Smalls Jazz Club Raises Money to Archive Performances
In a move that would allow jazz fans to also become investors, Smalls Jazz Club in New York’s Greenwich Village is in the midst of a crowdfunding campaign to raise $60,000 for a new website geared to benefit fans, musicians and the club.
Crowdfunding is an increasingly popular way for artists to raise money for projects. Fans log on to a crowdfunding website, select their project and make a donation.
Using the site Indiegogo, Smalls is asking jazz fans to contribute money to help the club build a website for a growing audio-and-video archive. Currently, Smalls has more than 700 recordings of some 500 artists who have performed at the club.
At press time, the campaign had raised more than $23,000, with 27 days remaining to meet the $60,000 goal.
The key to the new Smalls website would be a revenue-sharing opportunity for musicians, according to Spike Wilner, jazz pianist, partner and manager of Smalls.
“Smalls will offer the archive to jazz fans around the world for a subscription fee and let that money get shared [with artists] based on the length of time people listen,” Wilner said in a promotional video introducing the plan. “We feel this revenue-sharing system can be the basis for a new paradigm, for [a] new way in the recording industry. A way for a club and an artist to be a partner, 50-50, in a way that can provide an endless amount of music to the world, bringing recognition to the musician and to the club.”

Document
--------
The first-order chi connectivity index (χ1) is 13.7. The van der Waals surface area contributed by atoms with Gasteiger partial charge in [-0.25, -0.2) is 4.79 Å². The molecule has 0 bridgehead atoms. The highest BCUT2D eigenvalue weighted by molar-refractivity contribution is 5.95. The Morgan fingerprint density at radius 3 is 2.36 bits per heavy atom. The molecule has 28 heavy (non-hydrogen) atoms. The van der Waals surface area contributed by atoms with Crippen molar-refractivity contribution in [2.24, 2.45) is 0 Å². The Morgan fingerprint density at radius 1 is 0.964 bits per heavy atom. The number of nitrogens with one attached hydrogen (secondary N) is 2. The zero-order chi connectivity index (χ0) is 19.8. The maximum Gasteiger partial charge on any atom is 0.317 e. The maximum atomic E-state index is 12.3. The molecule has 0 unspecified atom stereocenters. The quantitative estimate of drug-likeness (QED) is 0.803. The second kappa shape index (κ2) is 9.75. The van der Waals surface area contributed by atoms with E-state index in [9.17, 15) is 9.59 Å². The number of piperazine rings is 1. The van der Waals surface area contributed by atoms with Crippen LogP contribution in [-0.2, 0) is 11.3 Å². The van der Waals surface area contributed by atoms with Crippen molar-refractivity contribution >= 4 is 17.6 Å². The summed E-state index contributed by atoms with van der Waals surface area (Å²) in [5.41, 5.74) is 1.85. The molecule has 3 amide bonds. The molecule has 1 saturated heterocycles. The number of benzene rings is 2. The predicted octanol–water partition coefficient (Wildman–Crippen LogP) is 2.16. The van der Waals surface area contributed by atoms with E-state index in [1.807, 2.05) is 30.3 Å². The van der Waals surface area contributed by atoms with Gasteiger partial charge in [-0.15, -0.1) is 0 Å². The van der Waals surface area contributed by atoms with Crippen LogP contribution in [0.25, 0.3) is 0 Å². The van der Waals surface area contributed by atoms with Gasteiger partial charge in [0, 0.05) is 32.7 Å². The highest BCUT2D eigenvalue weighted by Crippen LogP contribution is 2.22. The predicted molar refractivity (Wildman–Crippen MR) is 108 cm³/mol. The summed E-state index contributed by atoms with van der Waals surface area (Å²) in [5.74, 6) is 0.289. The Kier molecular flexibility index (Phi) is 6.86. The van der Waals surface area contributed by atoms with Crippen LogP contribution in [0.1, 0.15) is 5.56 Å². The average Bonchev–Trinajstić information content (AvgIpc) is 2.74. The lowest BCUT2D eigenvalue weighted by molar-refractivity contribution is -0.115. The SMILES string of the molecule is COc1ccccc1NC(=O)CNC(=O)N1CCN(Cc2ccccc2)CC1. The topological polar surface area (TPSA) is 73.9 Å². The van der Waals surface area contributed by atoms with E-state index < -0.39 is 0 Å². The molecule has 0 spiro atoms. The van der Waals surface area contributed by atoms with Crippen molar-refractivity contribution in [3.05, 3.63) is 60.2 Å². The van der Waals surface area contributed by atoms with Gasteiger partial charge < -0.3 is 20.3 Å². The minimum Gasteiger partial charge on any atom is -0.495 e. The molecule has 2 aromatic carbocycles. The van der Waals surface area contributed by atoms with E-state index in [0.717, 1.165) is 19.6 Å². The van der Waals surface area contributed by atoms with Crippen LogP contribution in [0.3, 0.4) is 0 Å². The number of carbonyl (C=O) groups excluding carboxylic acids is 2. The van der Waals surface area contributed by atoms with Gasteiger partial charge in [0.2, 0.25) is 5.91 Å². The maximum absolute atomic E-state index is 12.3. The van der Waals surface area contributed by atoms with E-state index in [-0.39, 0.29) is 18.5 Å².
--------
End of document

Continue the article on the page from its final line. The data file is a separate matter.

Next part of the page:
Smalls’ management team plans to use the money to build the new site, buy new video and audio equipment, and upgrade its computer system. The club also plans to purchase a new Steinway grand piano for the room. Smalls’ current piano is an old Steinway B from the early 1900s that has been rebuilt twice in recent years.
“Quite frankly, it’s time to get a new Steinway for this club,” Wilner said, noting the piano is played 10–12 hours a day.
Wilner said that the current archiving of performances is done with a LogiTech 910 web cam that connects to a Mac tower through USB cables and a single stereo microphone.
“Works pretty good, actually,” he said. “But we think we can upgrade the cameras quite a bit to deal with the low light and get a better image going. Our current audio system is simply a stereo mic that we think we can step up in terms of the quality, and production overall.”
“What Spike is doing is an opportunity for a lot of the musicians in New York because it allows us to supplement the income we already get from performing and recording with income from functionally licensing our performances,” bassist Spencer Murphy noted in the video.
“To know that you’re being compensated for work, that’s always good,” said saxophonist Stacy Dillard.
Smalls was established in 1994 by Mitchell Borden as a bohemian jazz oasis where young talented artists like Kurt Rosenwinkel, Avishai Cohen, Mark Turner, Jason Lindner and others created a scene of their own. The club was forced to close in 2003 due to pressures in the city’s post-9/11 economy, but it reopened in 2006 and has continued to operate as a haven of jazz, even in an increasingly expensive Manhattan location.
The club also operates the SmallsLIVE record label, which has garnered critical recognition for documenting a wealth of New York artists, such as pianists Wilner, Harold Mabern and Bruce Barth, guitarists Peter Bernstein and Lage Lund, saxophonists Jesse Davis, Tim Ries, Seamus Blake and Joel Frahm, bassists Ben Wolff and Omer Avital, drummers Ari Hoenig and Neal Smith and many others.
To learn more about the project, or to donate, click here.